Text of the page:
Auto Review: Cadenza: A new flagship for Kia

By Bill Heald - ReminderNews
Featured Article - posted Thu., Oct. 3, 2013
- Contributed Photo

It’s one thing to launch an all-new automobile into the uncertainties of the marketplace; it’s quite another to do so in a category that you’re not normally associated with. Kia Motors has long been considered to be both an economical and sporty nameplate, aimed primarily toward entry-level buyers with more limited budgets. But the cars have delivered a lot of features for the money, and an entertaining driving experience as well. Over the last few years, the company has been steadily improving its offerings to compete with the best of the competition in categories ranging from cool urban transports to crossover SUVs and performance sedans.

Now Kia is launching a new flagship sedan into the North American market that it calls the Cadenza, which is described as, “The Most Powerful and Technologically Advanced Kia offered in the U.S.” It’s a case where Kia is showing the buying public that they can compete in a whole new category with manufacturers from all over the world, and do so at a very competitive price, while still delivering good fuel economy.

Riding on a 112-inch wheelbase, the front-drive Cadenza is considered to be a full-size sedan and is powered exclusively by the most powerful V6 Kia has ever offered.  At 3.3-liters, this engine features Direct Injection and produces 293 horsepower, which in turn gets to the pavement via a six-speed Sportmatic automatic transmission. This gearbox has a manual mode using paddle shifters on the steering wheel, and the powertrain regularly took us to 60 mph in just under 8 seconds.

Refinement is on a par with most of the class in terms of smoothness and response, and the handling of the Cadenza is a definite strong point, with good balance, crisp steering response and very good control under hard cornering. This is aided by MacPherson struts up front and a multi-link rear design with dual flow rear shock absorbers. The bottom line is a good mix of comfort and handling sharpness, with the scales tipped a bit toward the driving enjoyment side, as opposed to road isolation.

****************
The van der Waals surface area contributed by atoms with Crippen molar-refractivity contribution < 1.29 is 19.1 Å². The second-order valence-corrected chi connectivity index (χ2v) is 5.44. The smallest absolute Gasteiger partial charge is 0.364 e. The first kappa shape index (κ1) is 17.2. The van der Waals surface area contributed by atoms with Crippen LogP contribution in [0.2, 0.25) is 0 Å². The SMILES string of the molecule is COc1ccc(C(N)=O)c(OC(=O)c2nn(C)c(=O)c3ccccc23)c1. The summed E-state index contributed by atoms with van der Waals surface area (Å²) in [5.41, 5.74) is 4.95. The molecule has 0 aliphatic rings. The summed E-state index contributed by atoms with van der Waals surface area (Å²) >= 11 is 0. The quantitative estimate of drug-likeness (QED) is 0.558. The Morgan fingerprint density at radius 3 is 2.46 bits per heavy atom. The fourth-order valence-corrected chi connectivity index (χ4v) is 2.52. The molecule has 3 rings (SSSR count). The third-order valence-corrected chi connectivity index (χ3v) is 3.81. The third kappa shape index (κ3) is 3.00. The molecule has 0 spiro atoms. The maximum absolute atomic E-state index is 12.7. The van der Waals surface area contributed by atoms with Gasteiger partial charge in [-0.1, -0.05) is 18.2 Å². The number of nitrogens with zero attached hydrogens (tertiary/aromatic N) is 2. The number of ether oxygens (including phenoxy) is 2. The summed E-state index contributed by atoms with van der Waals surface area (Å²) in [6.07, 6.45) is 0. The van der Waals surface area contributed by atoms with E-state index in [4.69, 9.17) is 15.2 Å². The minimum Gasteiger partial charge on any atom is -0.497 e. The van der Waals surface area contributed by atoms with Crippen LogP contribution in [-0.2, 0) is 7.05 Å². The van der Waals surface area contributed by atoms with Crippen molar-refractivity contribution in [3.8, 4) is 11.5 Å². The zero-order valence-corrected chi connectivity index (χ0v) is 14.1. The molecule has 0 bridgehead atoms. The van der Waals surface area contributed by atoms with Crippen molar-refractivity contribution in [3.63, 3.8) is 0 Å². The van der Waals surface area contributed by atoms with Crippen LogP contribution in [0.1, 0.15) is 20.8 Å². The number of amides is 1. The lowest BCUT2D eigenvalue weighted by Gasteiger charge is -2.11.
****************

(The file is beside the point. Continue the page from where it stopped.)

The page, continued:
The Cadenza interior is both handsome and free of excessive ornamentation, with the driver getting a welcome return to more conventional controls that are much more logical than a lot of the newer concepts that can be vexing at first. The leather adorning the seats is supple, but more lateral support would be welcome, considering the car can handle some spirited cornering. A panoramic glass roof (part of the Luxury package) increases the feel of roominess to the rear seats, and the Technology Package included Advanced Smart Cruise Control, Blind Spot Detection and Lane Departure Warnings, as well as Hydrophobic front side windows to aid wet weather visibility. The latest in UVO telemetrics and a Navigation System (with an 8-inch display/backup camera) and an excellent Infinity sound system are standard on all models.

The 2014 Kia Cadenza is EPA rated 19 MPG city/28 highway and has a base price of $35,100. With options, our sticker came to $41,900.

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